Insider gentrifying: Amazon employees buy LIC condos before HQ2 announcement

The deals came before the surge that followed the news

Brendan Aguayo and Galarie at 22-18 Jackson Avenue (Credit: Halstead)
Brendan Aguayo and Galarie at 22-18 Jackson Avenue (Credit: Halstead)

Buyer interest in Long Island City has spiked since the announcement that Amazon will build a new campus in the neighborhood. But some employees snagged condos there before the news was public.

Two of the company’s employees bought units at Adam America’s Galerie just before the first reports surfaced, the Wall Street Journal reported. Brendan Aguayo of Halstead Property Development Marketing — which is selling units there — said the buyers currently live in New Jersey and Queens.

Employees are prohibited from insider trading, or buying and selling stocks based on nonpublic information. But lawyers told the Journal they weren’t aware of such restrictions on real estate transactions.

Amazon announced on Nov. 13 that it would split its HQ2 between LIC and Arlington, Virginia. Employees will start arriving in New York early next year. TF Cornerstone, which is developing a portion of the new headquarters, signed a contract to buy a $300 million development site nearby just days before the official announcement.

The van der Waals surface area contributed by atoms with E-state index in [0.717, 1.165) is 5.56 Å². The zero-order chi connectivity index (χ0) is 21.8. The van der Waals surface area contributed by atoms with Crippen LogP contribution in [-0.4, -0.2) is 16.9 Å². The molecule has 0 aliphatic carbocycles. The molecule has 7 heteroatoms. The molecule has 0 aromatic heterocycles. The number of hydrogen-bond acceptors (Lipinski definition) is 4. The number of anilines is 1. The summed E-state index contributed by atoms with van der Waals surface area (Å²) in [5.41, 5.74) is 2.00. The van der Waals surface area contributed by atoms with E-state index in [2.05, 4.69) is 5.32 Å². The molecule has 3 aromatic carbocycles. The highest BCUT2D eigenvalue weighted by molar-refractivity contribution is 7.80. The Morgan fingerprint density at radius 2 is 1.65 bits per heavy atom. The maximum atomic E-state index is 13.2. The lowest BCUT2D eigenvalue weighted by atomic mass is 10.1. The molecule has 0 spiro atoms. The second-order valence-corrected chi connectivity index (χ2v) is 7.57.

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The report of condo deals comes as brokers in LIC have reported seeing a flood of interest from buyers. Amazon’s move is expected to push up property prices in the neighborhood — with some units already being priced higher. The rental market, meanwhile, is anticipated to see a more gradual shift.

Though it’s unclear how many units have gone into contract in LIC recently, brokers have described “an unprecedented surge,” the Journal said. At the Galerie, for example, Aguayo said 25 deals were done in the last two weeks.

The surge comes as residential deals in New York, particularly on the high end, have slowed and prices have fallen. Sales in Queens dipped 5 percent in the third quarter as inventory expanded — while the Manhattan market saw a more pronounced decline of 11 percent[WSJ] — Meenal Vamburkar